If you’ve ever faced such temptation to wrap inner exceptions within some neatly-defined exception type, you’d better off fight the devil. Let exceptions be themselves and freely fly high the call stack. 💸

To elaborate on the issue, consider the hypothetical DataProcessor and the general purpose exception type DataProcessingFailure below:

class DataProcessingFailure extends Error {
  constructor(public innerError: Error) {

class DataProcessor {
  process() {
    try {
      // Some processing
    } catch (err) {
      throw new DataProcessingFailure(err)

Here, the process() method only raises a DataProcessingFailure exception, if any. Whatever exception occurs (e.g., DivisionByZero) the caller of process() just catches a DataProcessingFailure instance. So, DataProcessingFailure is a wrapper exception.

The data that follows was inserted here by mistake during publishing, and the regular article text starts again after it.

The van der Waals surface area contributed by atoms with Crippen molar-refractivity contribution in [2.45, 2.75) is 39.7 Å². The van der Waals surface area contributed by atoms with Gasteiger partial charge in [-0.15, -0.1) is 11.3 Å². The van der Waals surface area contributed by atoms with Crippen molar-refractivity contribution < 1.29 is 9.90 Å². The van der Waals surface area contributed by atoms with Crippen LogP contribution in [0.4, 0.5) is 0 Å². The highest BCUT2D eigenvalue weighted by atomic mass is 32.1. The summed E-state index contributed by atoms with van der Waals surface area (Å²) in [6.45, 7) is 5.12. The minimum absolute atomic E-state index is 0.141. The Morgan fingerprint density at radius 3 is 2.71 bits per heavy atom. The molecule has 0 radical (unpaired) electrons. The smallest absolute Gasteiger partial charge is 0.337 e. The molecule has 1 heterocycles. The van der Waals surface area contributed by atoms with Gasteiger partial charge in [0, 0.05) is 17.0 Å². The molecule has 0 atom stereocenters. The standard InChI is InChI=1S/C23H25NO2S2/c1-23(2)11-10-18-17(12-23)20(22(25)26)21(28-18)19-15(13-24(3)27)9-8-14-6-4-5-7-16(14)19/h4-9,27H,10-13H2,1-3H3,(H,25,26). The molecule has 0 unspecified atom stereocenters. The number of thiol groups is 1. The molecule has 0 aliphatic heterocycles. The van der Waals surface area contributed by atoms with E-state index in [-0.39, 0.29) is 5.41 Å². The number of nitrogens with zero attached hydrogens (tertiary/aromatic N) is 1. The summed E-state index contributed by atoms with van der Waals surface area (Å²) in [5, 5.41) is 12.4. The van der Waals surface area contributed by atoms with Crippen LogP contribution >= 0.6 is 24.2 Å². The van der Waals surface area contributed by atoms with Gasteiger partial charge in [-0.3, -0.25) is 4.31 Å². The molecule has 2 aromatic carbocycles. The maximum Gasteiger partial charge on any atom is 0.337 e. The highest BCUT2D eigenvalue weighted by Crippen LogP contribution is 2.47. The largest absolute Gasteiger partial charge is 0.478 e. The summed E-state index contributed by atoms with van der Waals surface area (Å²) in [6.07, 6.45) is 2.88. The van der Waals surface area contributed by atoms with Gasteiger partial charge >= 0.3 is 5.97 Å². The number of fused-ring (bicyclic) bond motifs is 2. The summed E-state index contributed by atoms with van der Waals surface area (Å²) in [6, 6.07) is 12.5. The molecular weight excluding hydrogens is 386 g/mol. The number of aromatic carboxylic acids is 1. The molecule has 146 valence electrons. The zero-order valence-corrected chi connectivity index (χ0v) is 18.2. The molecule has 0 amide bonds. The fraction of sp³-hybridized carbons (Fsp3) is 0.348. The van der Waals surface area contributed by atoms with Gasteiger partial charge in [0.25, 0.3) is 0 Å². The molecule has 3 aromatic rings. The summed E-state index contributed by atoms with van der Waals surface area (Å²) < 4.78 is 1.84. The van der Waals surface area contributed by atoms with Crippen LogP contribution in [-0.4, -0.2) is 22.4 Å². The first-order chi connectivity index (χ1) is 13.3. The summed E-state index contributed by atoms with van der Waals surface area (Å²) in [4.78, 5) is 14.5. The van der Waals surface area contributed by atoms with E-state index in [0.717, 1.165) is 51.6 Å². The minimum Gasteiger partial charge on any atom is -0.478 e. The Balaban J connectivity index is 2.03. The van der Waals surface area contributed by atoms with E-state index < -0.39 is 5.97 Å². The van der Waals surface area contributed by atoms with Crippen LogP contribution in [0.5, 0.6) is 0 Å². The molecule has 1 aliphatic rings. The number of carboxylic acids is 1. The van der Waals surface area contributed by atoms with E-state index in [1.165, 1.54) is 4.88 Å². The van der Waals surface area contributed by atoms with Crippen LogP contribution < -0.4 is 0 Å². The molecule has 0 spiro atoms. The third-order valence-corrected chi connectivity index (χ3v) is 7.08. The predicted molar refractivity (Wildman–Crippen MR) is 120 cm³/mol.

The reason behind advising against wrapper exceptions is the change of behavior that you exert on the downstream system seen by higher level controllers. For instance, you could mask a well-defined exception that itself is an intricate part of the domain model. Another example is when your wrapper could mask network related exceptions, most of which resolve just by retrying, albeit if some caller at higher level of call stack could catch them as they are.

Putting it all together, you’d logically prefer minimizing footprints/side-effects of various components/implementations on each other, so that you could avoid unwanted couplings/special-treatments.

About Regular Encounters
I’ve decided to record my daily encounters with professional issues on a somewhat regular basis. Not all of them are equally important/unique/intricate, but are indeed practical, real, and of course, textually minimal.